Edith Tadd Little
Artist • Designer • Organizer • Civic Leader
Edith Tadd Little was born in Philadelphia, PA. Early on, she was educated with private tutors, but later graduated from the school that her father (educator J. Liberty Tadd) created, the Industrial Art School in Philadelphia.. Her mother (Mary Margaret Ivins) was a well-known artist of the times. Edith Tadd seems to have acquired her love of drama, literature and art during her childhood. She was surrounded by many famous and talented people during her childhood, because of connections and friendships that her family had developed. She went on to attend the Pennsylvania Academy of Fine Arts, where she studied painting and sculpture. In her artistic career, Edith exhibited her artwork in Philadelphia, Buffalo, St. Louis, and Chicago.
She married Dr. John Forsyth Little, MD., professor of anatomy at Jefferson Medical College. They had three children, Margaret, John, and Sally. Her husband went into the medical corps during World War I, and subsequently died due to the influenza outbreak.
By 1920, Edith Tadd Little was living in Saint Petersburg. She and her children were brought to Florida in 1918 by her mother when Edith was very ill. Together, they created the Saint Petersburg School of Art and the Saint Petersburg Art Club. While living there, she established herself as a gifted interior designer and she became known for her commercial work, decorating the fine hotels and clubs in that city.
In 1930, she was persuaded to come to Winter Park by Rollins College president, Hamilton Holt and actress, Annie Russell, to pursue her career here. These two people were among the many that her father had known and befriended. She re-located to Winter Park in 1930 and purchased a home on Lake Mizell. The home, known as Bonnie View, was located at 929 Osceola Avenue. Over the years, Edith did an incredible amount of work at Rollins College, especially in the Annie Russell Theater and in the Knowles Chapel.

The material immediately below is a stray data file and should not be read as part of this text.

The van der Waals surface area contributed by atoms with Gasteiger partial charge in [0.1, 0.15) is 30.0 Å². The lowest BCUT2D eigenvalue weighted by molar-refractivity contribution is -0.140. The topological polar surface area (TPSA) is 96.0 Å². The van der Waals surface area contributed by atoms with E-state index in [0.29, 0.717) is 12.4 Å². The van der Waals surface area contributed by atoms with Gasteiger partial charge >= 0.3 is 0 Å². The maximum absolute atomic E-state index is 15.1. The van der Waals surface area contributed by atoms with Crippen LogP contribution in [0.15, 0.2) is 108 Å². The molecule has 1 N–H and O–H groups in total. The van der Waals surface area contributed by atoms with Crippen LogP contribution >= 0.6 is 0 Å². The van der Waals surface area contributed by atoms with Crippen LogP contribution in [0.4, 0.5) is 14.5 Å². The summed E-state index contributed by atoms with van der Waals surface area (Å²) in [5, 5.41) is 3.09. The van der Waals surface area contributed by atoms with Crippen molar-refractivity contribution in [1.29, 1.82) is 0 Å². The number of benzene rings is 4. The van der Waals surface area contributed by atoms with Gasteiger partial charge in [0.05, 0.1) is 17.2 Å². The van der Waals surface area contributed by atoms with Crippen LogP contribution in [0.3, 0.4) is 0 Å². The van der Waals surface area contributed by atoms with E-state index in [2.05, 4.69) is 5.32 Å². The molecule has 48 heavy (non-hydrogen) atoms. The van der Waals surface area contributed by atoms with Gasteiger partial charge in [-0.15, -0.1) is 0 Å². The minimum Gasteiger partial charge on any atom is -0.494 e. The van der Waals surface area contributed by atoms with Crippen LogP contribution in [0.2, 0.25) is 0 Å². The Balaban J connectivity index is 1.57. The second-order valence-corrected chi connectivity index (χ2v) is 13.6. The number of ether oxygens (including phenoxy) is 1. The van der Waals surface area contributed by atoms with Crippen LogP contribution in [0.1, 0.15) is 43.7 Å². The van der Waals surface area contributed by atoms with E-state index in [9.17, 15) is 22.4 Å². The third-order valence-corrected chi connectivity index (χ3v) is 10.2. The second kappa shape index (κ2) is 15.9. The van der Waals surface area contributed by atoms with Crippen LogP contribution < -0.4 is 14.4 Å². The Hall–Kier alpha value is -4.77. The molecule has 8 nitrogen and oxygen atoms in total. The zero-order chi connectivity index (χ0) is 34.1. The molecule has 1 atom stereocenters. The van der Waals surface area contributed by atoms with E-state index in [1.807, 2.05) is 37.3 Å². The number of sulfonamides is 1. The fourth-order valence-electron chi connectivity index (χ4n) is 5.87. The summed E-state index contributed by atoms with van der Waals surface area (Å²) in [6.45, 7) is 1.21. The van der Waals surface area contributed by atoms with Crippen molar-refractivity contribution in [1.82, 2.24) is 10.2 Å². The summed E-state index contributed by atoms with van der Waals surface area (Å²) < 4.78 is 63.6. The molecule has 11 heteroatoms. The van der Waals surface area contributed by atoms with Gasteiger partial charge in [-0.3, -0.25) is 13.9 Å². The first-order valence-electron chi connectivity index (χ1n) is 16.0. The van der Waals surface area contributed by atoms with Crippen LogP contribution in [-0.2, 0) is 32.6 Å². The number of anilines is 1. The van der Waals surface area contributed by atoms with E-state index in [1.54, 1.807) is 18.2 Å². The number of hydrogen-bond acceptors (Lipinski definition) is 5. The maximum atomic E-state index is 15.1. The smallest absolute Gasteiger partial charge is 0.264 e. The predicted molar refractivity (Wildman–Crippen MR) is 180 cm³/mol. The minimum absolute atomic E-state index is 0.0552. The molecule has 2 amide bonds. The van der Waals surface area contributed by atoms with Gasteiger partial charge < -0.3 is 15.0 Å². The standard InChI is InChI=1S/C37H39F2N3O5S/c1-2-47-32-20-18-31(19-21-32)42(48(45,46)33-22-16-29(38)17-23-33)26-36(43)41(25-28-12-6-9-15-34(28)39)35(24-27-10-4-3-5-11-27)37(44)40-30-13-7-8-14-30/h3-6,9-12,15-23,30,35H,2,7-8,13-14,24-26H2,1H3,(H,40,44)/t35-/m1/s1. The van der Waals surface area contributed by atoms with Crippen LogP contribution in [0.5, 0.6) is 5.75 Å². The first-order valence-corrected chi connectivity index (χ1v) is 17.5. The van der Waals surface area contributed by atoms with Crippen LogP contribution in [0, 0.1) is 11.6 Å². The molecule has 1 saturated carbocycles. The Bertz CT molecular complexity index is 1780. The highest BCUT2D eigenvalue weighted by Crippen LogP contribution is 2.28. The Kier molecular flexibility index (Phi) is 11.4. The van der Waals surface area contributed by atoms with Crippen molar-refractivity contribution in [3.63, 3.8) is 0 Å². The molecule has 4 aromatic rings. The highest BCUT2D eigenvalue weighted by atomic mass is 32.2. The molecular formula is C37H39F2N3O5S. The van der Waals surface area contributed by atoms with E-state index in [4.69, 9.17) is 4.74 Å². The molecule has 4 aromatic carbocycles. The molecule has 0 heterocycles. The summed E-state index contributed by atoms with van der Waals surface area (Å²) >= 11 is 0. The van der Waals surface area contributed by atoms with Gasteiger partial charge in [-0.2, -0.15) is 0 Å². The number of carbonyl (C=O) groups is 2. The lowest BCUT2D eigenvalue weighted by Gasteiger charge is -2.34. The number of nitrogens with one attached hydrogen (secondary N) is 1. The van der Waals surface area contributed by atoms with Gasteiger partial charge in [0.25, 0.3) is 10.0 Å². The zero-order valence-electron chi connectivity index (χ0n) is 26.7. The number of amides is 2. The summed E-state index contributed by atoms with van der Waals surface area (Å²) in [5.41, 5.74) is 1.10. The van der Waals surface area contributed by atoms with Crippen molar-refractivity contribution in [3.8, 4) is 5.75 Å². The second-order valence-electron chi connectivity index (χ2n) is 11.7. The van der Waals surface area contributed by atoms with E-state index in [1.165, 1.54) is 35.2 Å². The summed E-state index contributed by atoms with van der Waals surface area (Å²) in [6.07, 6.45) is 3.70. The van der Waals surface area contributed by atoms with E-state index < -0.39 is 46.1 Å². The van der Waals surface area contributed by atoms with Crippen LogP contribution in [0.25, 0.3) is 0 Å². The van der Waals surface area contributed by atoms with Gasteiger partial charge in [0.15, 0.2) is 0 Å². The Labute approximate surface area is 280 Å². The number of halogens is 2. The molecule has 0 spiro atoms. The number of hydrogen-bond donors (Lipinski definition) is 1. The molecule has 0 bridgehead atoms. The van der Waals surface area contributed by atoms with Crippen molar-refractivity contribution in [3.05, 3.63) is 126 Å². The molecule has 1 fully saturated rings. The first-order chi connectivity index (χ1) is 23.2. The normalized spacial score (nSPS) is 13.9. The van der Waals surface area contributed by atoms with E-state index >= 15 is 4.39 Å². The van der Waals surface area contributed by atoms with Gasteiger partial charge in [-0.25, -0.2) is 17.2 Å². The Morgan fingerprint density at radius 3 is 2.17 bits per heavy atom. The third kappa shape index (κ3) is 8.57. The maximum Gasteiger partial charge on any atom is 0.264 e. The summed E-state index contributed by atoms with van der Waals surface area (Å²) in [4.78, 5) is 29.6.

In 1938, she opened her interior design shop on 504 N. Park Avenue. She ran this business for twelve years, finally selling it in 1950.
As a Winter Park resident, the two achievements that she is most remembered for are the concept, inspiration, and promotion of the Christmas cards that hang from the city's lamp posts every year during the holiday season, and her involvement in the creation of the Winter Park Sidewalk Art Festival. Known as a strong force in promoting Winter Park's cultural character, she also focused on preserving the city's trees and natural beauty.
She was widely known for her creative drive. Some of the phrases that were used to describe her were:
"Dynamo!" "Whirlwind!" "Cheerful as a blue jay." "A born leader!"
"Exceptional talent for organization!" "Vitality!" "Her capacity for civic and humanitarian work was legendary."
She received two important honors for her work in the city she adopted: Rollins College's Decoration of Honor (which was awarded to her by Hamilton Holt) and the official designation of "Mrs. Winter Park" . . . which she was named by the city commission in 1959.
Known professionally as a painter, designer, and interior decorator, she was known by those who knew her personally for her vast knowledge of art and for her tolerance and understanding.
She died on June 4th, 1960 at the age of 77.
This article was written by former archivist, Barbara White, MLIS.